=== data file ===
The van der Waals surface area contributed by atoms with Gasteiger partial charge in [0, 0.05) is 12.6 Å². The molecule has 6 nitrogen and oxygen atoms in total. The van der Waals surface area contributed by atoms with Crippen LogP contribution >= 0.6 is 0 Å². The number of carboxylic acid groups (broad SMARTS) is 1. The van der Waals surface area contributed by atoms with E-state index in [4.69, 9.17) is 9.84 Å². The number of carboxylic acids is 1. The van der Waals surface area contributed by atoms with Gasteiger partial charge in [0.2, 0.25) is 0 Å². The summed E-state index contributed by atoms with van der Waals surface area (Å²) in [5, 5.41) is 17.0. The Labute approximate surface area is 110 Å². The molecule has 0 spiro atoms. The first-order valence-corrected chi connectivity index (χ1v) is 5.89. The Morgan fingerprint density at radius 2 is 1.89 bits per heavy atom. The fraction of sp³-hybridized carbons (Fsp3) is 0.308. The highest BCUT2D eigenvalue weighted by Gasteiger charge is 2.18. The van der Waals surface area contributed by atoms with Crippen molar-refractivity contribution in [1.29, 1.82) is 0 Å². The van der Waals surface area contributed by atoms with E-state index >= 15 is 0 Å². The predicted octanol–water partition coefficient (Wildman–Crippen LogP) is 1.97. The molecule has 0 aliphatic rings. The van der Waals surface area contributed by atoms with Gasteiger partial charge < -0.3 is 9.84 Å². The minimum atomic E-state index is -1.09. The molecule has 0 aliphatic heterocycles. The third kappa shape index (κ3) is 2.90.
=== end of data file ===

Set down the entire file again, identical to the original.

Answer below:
The van der Waals surface area contributed by atoms with Gasteiger partial charge in [0, 0.05) is 12.6 Å². The molecule has 6 nitrogen and oxygen atoms in total. The van der Waals surface area contributed by atoms with Crippen LogP contribution >= 0.6 is 0 Å². The number of carboxylic acid groups (broad SMARTS) is 1. The van der Waals surface area contributed by atoms with E-state index in [4.69, 9.17) is 9.84 Å². The number of carboxylic acids is 1. The van der Waals surface area contributed by atoms with Gasteiger partial charge in [0.2, 0.25) is 0 Å². The summed E-state index contributed by atoms with van der Waals surface area (Å²) in [5, 5.41) is 17.0. The Labute approximate surface area is 110 Å². The molecule has 0 spiro atoms. The first-order valence-corrected chi connectivity index (χ1v) is 5.89. The Morgan fingerprint density at radius 2 is 1.89 bits per heavy atom. The fraction of sp³-hybridized carbons (Fsp3) is 0.308. The highest BCUT2D eigenvalue weighted by Gasteiger charge is 2.18. The van der Waals surface area contributed by atoms with Crippen molar-refractivity contribution in [1.29, 1.82) is 0 Å². The van der Waals surface area contributed by atoms with E-state index >= 15 is 0 Å². The predicted octanol–water partition coefficient (Wildman–Crippen LogP) is 1.97. The molecule has 0 aliphatic rings. The van der Waals surface area contributed by atoms with Gasteiger partial charge < -0.3 is 9.84 Å². The minimum atomic E-state index is -1.09. The molecule has 0 aliphatic heterocycles. The third kappa shape index (κ3) is 2.90.